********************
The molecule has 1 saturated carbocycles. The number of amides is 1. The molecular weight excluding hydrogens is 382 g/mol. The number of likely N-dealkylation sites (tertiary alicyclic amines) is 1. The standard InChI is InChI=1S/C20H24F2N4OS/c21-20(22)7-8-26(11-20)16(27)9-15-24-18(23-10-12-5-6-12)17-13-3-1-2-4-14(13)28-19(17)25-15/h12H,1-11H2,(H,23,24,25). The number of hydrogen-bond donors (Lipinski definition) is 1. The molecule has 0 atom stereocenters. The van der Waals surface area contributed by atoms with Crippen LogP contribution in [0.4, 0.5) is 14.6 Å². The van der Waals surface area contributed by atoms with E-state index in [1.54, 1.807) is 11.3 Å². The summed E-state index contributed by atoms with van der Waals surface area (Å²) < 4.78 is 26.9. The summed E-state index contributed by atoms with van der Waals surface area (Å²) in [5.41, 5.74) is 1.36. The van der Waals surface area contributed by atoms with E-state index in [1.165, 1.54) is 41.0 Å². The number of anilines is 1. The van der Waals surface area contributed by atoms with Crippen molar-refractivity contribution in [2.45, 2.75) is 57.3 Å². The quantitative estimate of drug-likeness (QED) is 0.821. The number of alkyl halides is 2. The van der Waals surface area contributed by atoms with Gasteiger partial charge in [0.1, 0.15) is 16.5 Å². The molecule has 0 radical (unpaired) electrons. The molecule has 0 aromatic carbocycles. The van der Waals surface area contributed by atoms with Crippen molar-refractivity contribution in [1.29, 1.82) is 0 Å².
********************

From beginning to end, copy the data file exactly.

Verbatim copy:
The molecule has 1 saturated carbocycles. The number of amides is 1. The molecular weight excluding hydrogens is 382 g/mol. The number of likely N-dealkylation sites (tertiary alicyclic amines) is 1. The standard InChI is InChI=1S/C20H24F2N4OS/c21-20(22)7-8-26(11-20)16(27)9-15-24-18(23-10-12-5-6-12)17-13-3-1-2-4-14(13)28-19(17)25-15/h12H,1-11H2,(H,23,24,25). The number of hydrogen-bond donors (Lipinski definition) is 1. The molecule has 0 atom stereocenters. The van der Waals surface area contributed by atoms with Crippen LogP contribution in [0.4, 0.5) is 14.6 Å². The van der Waals surface area contributed by atoms with E-state index in [1.54, 1.807) is 11.3 Å². The summed E-state index contributed by atoms with van der Waals surface area (Å²) < 4.78 is 26.9. The summed E-state index contributed by atoms with van der Waals surface area (Å²) in [5.41, 5.74) is 1.36. The van der Waals surface area contributed by atoms with E-state index in [1.165, 1.54) is 41.0 Å². The number of anilines is 1. The van der Waals surface area contributed by atoms with Crippen molar-refractivity contribution in [2.45, 2.75) is 57.3 Å². The quantitative estimate of drug-likeness (QED) is 0.821. The number of alkyl halides is 2. The van der Waals surface area contributed by atoms with Gasteiger partial charge in [0.1, 0.15) is 16.5 Å². The molecule has 0 radical (unpaired) electrons. The molecule has 0 aromatic carbocycles. The van der Waals surface area contributed by atoms with Crippen molar-refractivity contribution in [1.29, 1.82) is 0 Å².